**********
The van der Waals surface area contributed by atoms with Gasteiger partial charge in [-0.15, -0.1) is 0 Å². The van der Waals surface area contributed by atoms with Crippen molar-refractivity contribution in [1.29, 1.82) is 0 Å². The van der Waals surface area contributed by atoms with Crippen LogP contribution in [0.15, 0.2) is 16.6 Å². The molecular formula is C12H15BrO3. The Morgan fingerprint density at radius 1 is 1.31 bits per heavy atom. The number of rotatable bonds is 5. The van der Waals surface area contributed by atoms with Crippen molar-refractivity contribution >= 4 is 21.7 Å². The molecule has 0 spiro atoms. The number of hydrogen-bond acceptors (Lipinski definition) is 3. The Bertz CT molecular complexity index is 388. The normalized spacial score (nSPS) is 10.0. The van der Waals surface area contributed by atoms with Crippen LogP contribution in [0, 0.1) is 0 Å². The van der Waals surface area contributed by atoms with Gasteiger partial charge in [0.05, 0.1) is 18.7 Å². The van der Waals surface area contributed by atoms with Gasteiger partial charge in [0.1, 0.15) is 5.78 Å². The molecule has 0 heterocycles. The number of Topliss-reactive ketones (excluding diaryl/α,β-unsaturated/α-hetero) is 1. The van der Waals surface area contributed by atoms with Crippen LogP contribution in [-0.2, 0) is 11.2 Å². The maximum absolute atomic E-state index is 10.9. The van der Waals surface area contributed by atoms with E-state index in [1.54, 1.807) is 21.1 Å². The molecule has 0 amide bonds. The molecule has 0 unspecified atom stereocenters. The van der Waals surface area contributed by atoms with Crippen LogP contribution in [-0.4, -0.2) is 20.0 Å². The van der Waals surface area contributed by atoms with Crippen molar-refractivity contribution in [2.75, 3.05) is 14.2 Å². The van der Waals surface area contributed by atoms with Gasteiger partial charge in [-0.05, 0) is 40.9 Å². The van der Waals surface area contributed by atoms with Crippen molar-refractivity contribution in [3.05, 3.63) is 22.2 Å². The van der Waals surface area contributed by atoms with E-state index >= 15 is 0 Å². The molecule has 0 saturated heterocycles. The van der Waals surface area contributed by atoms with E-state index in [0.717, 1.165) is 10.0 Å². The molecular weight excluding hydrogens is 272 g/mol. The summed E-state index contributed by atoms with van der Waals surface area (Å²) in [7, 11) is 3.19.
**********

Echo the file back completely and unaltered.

The van der Waals surface area contributed by atoms with Gasteiger partial charge in [-0.15, -0.1) is 0 Å². The van der Waals surface area contributed by atoms with Crippen molar-refractivity contribution in [1.29, 1.82) is 0 Å². The van der Waals surface area contributed by atoms with Crippen LogP contribution in [0.15, 0.2) is 16.6 Å². The molecular formula is C12H15BrO3. The Morgan fingerprint density at radius 1 is 1.31 bits per heavy atom. The number of rotatable bonds is 5. The van der Waals surface area contributed by atoms with Crippen molar-refractivity contribution >= 4 is 21.7 Å². The molecule has 0 spiro atoms. The number of hydrogen-bond acceptors (Lipinski definition) is 3. The Bertz CT molecular complexity index is 388. The normalized spacial score (nSPS) is 10.0. The van der Waals surface area contributed by atoms with Crippen LogP contribution in [0, 0.1) is 0 Å². The van der Waals surface area contributed by atoms with Gasteiger partial charge in [0.05, 0.1) is 18.7 Å². The van der Waals surface area contributed by atoms with Gasteiger partial charge in [0.1, 0.15) is 5.78 Å². The molecule has 0 heterocycles. The number of Topliss-reactive ketones (excluding diaryl/α,β-unsaturated/α-hetero) is 1. The van der Waals surface area contributed by atoms with Crippen LogP contribution in [-0.2, 0) is 11.2 Å². The maximum absolute atomic E-state index is 10.9. The van der Waals surface area contributed by atoms with E-state index in [1.54, 1.807) is 21.1 Å². The molecule has 0 amide bonds. The molecule has 0 unspecified atom stereocenters. The van der Waals surface area contributed by atoms with Crippen LogP contribution in [-0.4, -0.2) is 20.0 Å². The van der Waals surface area contributed by atoms with Crippen molar-refractivity contribution in [2.75, 3.05) is 14.2 Å². The van der Waals surface area contributed by atoms with Gasteiger partial charge in [-0.05, 0) is 40.9 Å². The van der Waals surface area contributed by atoms with Crippen molar-refractivity contribution in [3.05, 3.63) is 22.2 Å². The van der Waals surface area contributed by atoms with E-state index >= 15 is 0 Å². The molecule has 0 saturated heterocycles. The van der Waals surface area contributed by atoms with E-state index in [0.717, 1.165) is 10.0 Å². The molecular weight excluding hydrogens is 272 g/mol. The summed E-state index contributed by atoms with van der Waals surface area (Å²) in [7, 11) is 3.19.